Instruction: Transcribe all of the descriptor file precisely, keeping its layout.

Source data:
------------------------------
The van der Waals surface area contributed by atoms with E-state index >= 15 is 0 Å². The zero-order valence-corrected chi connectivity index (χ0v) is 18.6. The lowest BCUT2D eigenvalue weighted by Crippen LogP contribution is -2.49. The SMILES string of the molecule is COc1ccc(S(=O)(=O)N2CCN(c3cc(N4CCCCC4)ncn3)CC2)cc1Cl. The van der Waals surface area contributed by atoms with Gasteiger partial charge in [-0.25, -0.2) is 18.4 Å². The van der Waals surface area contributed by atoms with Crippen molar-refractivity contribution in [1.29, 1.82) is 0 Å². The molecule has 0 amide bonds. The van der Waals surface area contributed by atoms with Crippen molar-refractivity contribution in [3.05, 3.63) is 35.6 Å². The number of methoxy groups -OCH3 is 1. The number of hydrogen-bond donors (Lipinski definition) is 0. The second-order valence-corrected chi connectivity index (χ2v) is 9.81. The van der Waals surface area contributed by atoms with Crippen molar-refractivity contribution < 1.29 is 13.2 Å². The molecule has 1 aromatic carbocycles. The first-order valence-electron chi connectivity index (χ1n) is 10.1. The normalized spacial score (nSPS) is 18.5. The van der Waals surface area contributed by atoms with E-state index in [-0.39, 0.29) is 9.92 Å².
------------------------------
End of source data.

The van der Waals surface area contributed by atoms with E-state index >= 15 is 0 Å². The zero-order valence-corrected chi connectivity index (χ0v) is 18.6. The lowest BCUT2D eigenvalue weighted by Crippen LogP contribution is -2.49. The SMILES string of the molecule is COc1ccc(S(=O)(=O)N2CCN(c3cc(N4CCCCC4)ncn3)CC2)cc1Cl. The van der Waals surface area contributed by atoms with Gasteiger partial charge in [-0.25, -0.2) is 18.4 Å². The van der Waals surface area contributed by atoms with Crippen molar-refractivity contribution in [1.29, 1.82) is 0 Å². The molecule has 0 amide bonds. The van der Waals surface area contributed by atoms with Crippen molar-refractivity contribution in [3.05, 3.63) is 35.6 Å². The number of methoxy groups -OCH3 is 1. The number of hydrogen-bond donors (Lipinski definition) is 0. The second-order valence-corrected chi connectivity index (χ2v) is 9.81. The van der Waals surface area contributed by atoms with Crippen molar-refractivity contribution < 1.29 is 13.2 Å². The molecule has 1 aromatic carbocycles. The first-order valence-electron chi connectivity index (χ1n) is 10.1. The normalized spacial score (nSPS) is 18.5. The van der Waals surface area contributed by atoms with E-state index in [-0.39, 0.29) is 9.92 Å².